Complaining about the U.S. News & World Report college rankings while simultaneously coveting a higher slot is a time-honored tradition in higher education. And now for-profit colleges are getting into the game.
For-profits were included in the U.S. News “Best Colleges” list this year, although most did not meet the criteria to be ranked. Some for-profits, however, will be ranked in the first ever U.S. News comparison of online institutions. The ranking remains a work in progress, and the publication has yet to nail down a release date. But three prominent for-profits are already complaining about the questionnaire.
Capella University has opted out of participating in the online education survey. Deb Bushway, Capella’s interim president, wrote an article for the Huffington Post in which she said the questions from U.S. News focus too much on how prepared students are when they enroll, instead of what they learn before graduating.
“Unfortunately, the final questionnaire from U.S. News appears highly focused on inputs rather than outcomes. While the survey does include a few general questions related to outcomes, they provide no clarity on how the answers provided by participating institutions will be weighted,” Bushway wrote. “For the average 39-year old Capella learner in the middle of her career, where she finished in her high school class, her high school GPA, SAT and ACT scores and her geographical location are not particularly relevant measures of quality or excellence.”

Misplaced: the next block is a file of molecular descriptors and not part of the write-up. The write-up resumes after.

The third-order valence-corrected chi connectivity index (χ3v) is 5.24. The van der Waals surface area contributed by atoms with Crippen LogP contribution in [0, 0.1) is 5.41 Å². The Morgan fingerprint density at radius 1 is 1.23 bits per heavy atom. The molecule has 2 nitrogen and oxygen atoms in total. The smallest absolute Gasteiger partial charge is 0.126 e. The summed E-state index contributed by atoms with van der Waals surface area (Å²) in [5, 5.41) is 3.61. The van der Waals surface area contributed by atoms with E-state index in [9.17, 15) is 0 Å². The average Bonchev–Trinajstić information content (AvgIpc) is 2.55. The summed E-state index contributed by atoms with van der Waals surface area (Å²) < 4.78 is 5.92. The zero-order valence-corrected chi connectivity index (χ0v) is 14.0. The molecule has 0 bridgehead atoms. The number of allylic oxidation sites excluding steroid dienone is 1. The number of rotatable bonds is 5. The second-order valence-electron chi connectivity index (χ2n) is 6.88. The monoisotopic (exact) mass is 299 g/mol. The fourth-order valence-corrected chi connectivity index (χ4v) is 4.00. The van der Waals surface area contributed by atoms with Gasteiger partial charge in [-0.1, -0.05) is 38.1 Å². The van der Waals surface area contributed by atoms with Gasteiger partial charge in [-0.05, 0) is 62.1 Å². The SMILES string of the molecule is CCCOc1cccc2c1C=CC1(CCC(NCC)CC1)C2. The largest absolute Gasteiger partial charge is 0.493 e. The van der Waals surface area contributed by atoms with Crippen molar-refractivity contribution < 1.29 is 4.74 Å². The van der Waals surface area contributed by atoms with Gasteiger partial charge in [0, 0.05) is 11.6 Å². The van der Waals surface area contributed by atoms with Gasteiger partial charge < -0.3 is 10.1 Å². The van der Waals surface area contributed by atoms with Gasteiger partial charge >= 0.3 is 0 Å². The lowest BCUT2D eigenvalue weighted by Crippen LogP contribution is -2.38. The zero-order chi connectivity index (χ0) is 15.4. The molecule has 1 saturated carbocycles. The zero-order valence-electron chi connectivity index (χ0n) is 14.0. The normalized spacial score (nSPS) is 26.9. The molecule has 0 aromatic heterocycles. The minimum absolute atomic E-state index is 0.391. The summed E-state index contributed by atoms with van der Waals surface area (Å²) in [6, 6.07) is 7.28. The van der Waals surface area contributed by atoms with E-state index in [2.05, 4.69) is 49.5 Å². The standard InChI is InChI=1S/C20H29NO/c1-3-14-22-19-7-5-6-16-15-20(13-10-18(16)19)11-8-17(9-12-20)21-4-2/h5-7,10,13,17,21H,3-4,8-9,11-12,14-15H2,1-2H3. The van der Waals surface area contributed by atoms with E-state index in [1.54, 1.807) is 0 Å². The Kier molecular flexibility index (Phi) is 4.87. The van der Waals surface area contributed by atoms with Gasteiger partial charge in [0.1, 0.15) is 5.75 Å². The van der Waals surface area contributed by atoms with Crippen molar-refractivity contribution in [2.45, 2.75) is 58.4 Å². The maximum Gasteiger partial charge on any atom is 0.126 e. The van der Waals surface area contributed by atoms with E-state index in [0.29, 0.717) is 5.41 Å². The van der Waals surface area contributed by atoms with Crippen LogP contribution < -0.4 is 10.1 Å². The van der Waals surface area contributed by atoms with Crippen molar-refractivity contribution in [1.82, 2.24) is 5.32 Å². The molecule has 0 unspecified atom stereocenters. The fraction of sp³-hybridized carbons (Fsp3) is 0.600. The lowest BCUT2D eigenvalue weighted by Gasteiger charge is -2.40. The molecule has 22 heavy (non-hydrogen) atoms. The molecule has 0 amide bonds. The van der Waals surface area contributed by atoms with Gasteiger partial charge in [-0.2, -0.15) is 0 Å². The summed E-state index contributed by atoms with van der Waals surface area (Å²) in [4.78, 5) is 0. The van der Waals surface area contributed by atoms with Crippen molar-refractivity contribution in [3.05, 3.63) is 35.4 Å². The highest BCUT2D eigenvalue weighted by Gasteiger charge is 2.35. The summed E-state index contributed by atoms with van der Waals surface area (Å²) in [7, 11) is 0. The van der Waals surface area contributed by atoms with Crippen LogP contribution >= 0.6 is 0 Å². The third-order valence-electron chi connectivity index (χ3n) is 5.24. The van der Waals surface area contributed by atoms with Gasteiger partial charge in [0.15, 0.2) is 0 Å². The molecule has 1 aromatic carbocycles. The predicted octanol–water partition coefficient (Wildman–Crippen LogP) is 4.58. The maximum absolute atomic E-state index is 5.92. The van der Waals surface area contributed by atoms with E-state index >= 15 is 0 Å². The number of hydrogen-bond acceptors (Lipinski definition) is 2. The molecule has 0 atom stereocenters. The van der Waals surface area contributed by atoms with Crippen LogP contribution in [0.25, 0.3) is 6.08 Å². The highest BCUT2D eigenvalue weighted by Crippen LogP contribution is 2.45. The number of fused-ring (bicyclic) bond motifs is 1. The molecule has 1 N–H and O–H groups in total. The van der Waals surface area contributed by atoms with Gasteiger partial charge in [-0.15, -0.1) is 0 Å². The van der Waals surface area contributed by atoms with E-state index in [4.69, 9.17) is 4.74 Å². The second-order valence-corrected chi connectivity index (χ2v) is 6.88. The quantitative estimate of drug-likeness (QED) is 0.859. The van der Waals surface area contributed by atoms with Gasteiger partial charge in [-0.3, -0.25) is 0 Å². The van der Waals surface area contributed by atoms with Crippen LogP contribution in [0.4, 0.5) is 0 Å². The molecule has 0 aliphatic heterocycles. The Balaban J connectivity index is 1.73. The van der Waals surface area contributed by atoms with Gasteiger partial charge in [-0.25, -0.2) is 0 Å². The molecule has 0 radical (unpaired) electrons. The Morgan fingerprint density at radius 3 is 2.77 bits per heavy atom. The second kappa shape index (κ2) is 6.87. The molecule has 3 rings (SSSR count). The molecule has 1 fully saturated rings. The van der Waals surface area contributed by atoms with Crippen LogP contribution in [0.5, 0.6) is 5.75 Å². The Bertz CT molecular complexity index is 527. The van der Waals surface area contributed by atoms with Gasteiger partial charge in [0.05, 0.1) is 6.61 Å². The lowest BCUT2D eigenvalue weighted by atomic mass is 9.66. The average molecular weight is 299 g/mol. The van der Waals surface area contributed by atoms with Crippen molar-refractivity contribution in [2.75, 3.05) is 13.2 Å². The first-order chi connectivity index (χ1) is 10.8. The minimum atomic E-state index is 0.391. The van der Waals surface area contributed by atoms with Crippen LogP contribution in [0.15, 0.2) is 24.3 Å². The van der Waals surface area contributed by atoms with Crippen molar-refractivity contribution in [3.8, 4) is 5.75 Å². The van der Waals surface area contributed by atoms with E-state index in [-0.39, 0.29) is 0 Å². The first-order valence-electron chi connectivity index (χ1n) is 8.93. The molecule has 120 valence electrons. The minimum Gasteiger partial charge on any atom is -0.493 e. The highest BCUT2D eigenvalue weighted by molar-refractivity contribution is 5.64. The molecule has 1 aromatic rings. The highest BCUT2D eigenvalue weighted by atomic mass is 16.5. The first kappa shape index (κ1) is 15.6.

The American Public University System submitted most of the information U.S. News requested as part of the survey, but university officials say the questions do not adequately capture student learning and career outcomes.
“The U.S. News criteria are rigid and specifically do not recognize the degree completion characteristics of working adult students who represent over 90 percent of our students,” said Jennifer Stephens Helm, the system’s vice president of institutional research and assessment, in a written statement.
The publication is analyzing six types of online academic programs for the new rankings: baccalaureate degree programs and master’s degrees in business, computer information technology, education, engineering and nursing. Both for-profits and nonprofits with substantial online offerings, like UMassOnline and the University of Maryland University College, were asked to participate. (To be eligible, programs need to have coursework that is collectively at least 80 percent online, according to a web presentation by U.S. News officials.)